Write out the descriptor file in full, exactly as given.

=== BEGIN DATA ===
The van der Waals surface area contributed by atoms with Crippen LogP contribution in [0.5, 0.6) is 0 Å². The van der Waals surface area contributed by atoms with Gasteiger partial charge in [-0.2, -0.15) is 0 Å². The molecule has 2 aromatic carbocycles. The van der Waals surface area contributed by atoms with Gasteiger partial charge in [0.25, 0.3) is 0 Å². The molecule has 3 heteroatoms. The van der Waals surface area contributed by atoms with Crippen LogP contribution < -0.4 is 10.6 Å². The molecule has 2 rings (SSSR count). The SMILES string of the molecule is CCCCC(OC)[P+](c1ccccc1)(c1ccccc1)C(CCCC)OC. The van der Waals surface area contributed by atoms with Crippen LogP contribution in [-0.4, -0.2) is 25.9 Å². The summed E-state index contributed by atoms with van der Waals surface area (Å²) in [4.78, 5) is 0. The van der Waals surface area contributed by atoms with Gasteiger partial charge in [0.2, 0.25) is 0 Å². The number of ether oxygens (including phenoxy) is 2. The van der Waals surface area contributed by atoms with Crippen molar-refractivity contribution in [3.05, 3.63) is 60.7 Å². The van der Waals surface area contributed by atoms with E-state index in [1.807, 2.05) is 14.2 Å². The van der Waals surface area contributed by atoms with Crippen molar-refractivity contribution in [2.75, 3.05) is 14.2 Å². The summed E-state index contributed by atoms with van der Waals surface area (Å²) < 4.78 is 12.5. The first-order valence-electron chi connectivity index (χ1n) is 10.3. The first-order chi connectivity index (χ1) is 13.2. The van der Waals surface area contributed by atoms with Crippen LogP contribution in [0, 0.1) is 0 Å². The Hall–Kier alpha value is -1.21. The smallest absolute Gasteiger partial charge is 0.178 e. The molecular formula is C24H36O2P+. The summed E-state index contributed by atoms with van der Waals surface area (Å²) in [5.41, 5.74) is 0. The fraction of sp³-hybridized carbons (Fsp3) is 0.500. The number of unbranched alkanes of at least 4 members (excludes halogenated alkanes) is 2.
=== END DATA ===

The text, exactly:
The van der Waals surface area contributed by atoms with Crippen LogP contribution in [0.5, 0.6) is 0 Å². The van der Waals surface area contributed by atoms with Gasteiger partial charge in [-0.2, -0.15) is 0 Å². The molecule has 2 aromatic carbocycles. The van der Waals surface area contributed by atoms with Gasteiger partial charge in [0.25, 0.3) is 0 Å². The molecule has 3 heteroatoms. The van der Waals surface area contributed by atoms with Crippen LogP contribution < -0.4 is 10.6 Å². The molecule has 2 rings (SSSR count). The SMILES string of the molecule is CCCCC(OC)[P+](c1ccccc1)(c1ccccc1)C(CCCC)OC. The van der Waals surface area contributed by atoms with Crippen LogP contribution in [-0.4, -0.2) is 25.9 Å². The summed E-state index contributed by atoms with van der Waals surface area (Å²) in [4.78, 5) is 0. The van der Waals surface area contributed by atoms with Gasteiger partial charge in [0.2, 0.25) is 0 Å². The number of ether oxygens (including phenoxy) is 2. The van der Waals surface area contributed by atoms with Crippen molar-refractivity contribution in [3.05, 3.63) is 60.7 Å². The van der Waals surface area contributed by atoms with E-state index in [1.807, 2.05) is 14.2 Å². The van der Waals surface area contributed by atoms with Crippen molar-refractivity contribution in [2.75, 3.05) is 14.2 Å². The summed E-state index contributed by atoms with van der Waals surface area (Å²) < 4.78 is 12.5. The first-order valence-electron chi connectivity index (χ1n) is 10.3. The first-order chi connectivity index (χ1) is 13.2. The van der Waals surface area contributed by atoms with Crippen LogP contribution in [0, 0.1) is 0 Å². The Hall–Kier alpha value is -1.21. The smallest absolute Gasteiger partial charge is 0.178 e. The molecular formula is C24H36O2P+. The summed E-state index contributed by atoms with van der Waals surface area (Å²) in [5.41, 5.74) is 0. The fraction of sp³-hybridized carbons (Fsp3) is 0.500. The number of unbranched alkanes of at least 4 members (excludes halogenated alkanes) is 2.